Alberto Juantorena and Teofilo Stevenson, Cuba's two pearls of the Antilles, are burnished to full luster here every day like twin crown jewels.

Juantorena, the bright pearl of speed, and Stevenson, the dark pearl of violence, hold Homeric rank on this island because of their gifts.

The world's most renowned runner and its most powerful amateur fighter hold a special place in Cuban legend. Both Olympians, the trackman and the boxer are programmed for Moscow gold in 1980. In this classless society, at least these two men are princes.

A national treasure lies face down in the dust on the track.

From every corner of Pedro Morrero Stadium, feet begin their slow walk toward the fallen "Horse."

A moment before, Juantorena, world track athlete of the year in 1977, had run freely, slapping the palm of a distance runner, teasing a girl and smiling as he jogged past.

In the backstretch, the Horse sat in the sun, cross-legged, mediatating in midworkout, his back against the stadium wall. He felt marvelous. This was a day to push his boyd, sense it, converse with it.

"Some days in training you sya, 'This is it.' You feel you can surpass anything you have ever done. At that time, you are afraid, because you think you won't make it. That you will hurt yourself," says Juantorena.

"But you must try or you will never make progress. You feel like an intruder into another world. Sometimes you can reach into that new world where no man has been. Many times you must pull back."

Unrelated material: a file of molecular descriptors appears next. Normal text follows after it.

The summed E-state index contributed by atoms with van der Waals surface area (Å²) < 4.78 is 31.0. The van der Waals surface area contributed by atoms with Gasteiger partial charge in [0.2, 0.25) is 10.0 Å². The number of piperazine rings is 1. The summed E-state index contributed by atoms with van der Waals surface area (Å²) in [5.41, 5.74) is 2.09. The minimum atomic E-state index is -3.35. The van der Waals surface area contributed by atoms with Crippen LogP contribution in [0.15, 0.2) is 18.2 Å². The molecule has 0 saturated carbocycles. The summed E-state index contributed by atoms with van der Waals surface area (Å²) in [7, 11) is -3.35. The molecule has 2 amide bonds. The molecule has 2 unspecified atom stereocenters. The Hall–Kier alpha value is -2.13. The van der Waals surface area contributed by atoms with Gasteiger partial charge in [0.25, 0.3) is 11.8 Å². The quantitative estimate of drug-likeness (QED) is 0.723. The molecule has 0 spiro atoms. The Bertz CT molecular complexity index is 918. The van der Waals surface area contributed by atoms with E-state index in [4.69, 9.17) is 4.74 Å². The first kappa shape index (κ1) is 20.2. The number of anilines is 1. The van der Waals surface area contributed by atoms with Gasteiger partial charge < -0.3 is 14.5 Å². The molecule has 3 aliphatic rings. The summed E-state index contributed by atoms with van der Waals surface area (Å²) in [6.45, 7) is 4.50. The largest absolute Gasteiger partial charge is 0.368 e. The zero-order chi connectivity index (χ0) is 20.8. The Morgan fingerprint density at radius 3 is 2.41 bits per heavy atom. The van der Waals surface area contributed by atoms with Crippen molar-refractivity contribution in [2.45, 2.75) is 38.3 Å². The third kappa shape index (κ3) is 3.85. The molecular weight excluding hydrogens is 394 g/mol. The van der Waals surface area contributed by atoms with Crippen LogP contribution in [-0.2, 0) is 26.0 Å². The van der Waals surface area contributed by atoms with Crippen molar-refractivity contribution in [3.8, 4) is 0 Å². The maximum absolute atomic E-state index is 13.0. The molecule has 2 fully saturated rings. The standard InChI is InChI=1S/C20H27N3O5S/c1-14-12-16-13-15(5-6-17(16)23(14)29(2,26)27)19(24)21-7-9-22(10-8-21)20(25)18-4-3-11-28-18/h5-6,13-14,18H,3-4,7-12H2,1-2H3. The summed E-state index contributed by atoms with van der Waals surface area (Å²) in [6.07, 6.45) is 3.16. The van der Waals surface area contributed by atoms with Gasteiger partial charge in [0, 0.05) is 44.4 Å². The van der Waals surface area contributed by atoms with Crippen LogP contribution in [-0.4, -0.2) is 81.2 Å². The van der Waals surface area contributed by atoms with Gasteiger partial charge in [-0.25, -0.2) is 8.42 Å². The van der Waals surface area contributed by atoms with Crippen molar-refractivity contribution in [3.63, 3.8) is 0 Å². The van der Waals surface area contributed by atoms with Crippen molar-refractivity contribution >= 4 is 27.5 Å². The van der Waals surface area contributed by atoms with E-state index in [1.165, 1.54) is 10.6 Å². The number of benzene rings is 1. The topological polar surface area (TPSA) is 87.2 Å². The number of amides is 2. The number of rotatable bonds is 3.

Juantorena, the creature with a conformation like few trackmen before him, barrels into a turn, gobbling meters.

Suddenly he pulls up, limping, holding his hamstring. He walks, stretches, sits, folds his leg under him, and finally lies face down in the middle of the Tartan track.

The morning sun is already warm. Latin music, sad and slow, drifts across the sadium from the public-address system. A hundred people see Juantorena lying motionless.

No one rushes or cries out. If this scene is not routine, neither is it unparalleled.

"Juantorena knows his body like no other athlete I have seen," says Cuban sports photographer Jesus Rocamora. "Others have too much courage, too much Adrenalin, and too little judgment.

"They will push themselves until they are badly injured. Then it takes weeks or months simply to get back to where they were. Juantorena talks to his muscles, and they talk back."

Nevertheless, out of respect, every athlete, trainer and custodian in the stadium makes the pilgrimage to Juantorena, surrounding him silently as his personal coach probes the long leg.

The Horse gets up and limps off the track.

"You are my personal devil," says Juantorena, glaring at his friend, Julio Quintana, who is jabbing a long hypodermic of painkiller into flank.